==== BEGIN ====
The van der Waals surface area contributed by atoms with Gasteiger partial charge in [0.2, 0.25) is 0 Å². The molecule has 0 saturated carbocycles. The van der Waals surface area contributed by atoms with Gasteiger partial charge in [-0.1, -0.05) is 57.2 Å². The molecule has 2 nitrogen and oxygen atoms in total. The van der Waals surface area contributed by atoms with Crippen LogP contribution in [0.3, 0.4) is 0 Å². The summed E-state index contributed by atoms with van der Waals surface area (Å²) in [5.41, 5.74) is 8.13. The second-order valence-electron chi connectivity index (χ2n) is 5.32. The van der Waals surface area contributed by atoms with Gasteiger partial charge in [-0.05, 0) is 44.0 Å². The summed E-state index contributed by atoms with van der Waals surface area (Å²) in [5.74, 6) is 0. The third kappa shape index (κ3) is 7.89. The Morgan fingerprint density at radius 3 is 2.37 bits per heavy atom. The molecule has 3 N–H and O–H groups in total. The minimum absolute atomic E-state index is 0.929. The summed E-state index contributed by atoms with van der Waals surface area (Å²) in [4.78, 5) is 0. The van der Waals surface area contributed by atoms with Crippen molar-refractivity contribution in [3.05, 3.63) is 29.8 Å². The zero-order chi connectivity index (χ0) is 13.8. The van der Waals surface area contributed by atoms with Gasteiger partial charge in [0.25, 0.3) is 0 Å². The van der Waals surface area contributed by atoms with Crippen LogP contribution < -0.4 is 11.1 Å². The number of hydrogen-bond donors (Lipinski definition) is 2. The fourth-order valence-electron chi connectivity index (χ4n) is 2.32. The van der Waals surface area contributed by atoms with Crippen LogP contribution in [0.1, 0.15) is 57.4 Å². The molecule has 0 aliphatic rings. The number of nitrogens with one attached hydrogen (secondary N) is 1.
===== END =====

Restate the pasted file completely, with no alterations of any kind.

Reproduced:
The van der Waals surface area contributed by atoms with Gasteiger partial charge in [0.2, 0.25) is 0 Å². The molecule has 0 saturated carbocycles. The van der Waals surface area contributed by atoms with Gasteiger partial charge in [-0.1, -0.05) is 57.2 Å². The molecule has 2 nitrogen and oxygen atoms in total. The van der Waals surface area contributed by atoms with Crippen LogP contribution in [0.3, 0.4) is 0 Å². The summed E-state index contributed by atoms with van der Waals surface area (Å²) in [5.41, 5.74) is 8.13. The second-order valence-electron chi connectivity index (χ2n) is 5.32. The van der Waals surface area contributed by atoms with Gasteiger partial charge in [-0.05, 0) is 44.0 Å². The summed E-state index contributed by atoms with van der Waals surface area (Å²) in [5.74, 6) is 0. The third kappa shape index (κ3) is 7.89. The Morgan fingerprint density at radius 3 is 2.37 bits per heavy atom. The molecule has 3 N–H and O–H groups in total. The minimum absolute atomic E-state index is 0.929. The summed E-state index contributed by atoms with van der Waals surface area (Å²) in [4.78, 5) is 0. The van der Waals surface area contributed by atoms with Crippen molar-refractivity contribution in [3.05, 3.63) is 29.8 Å². The zero-order chi connectivity index (χ0) is 13.8. The van der Waals surface area contributed by atoms with Gasteiger partial charge in [0.25, 0.3) is 0 Å². The van der Waals surface area contributed by atoms with Crippen LogP contribution < -0.4 is 11.1 Å². The number of hydrogen-bond donors (Lipinski definition) is 2. The fourth-order valence-electron chi connectivity index (χ4n) is 2.32. The van der Waals surface area contributed by atoms with Crippen LogP contribution in [0.1, 0.15) is 57.4 Å². The molecule has 0 aliphatic rings. The number of nitrogens with one attached hydrogen (secondary N) is 1.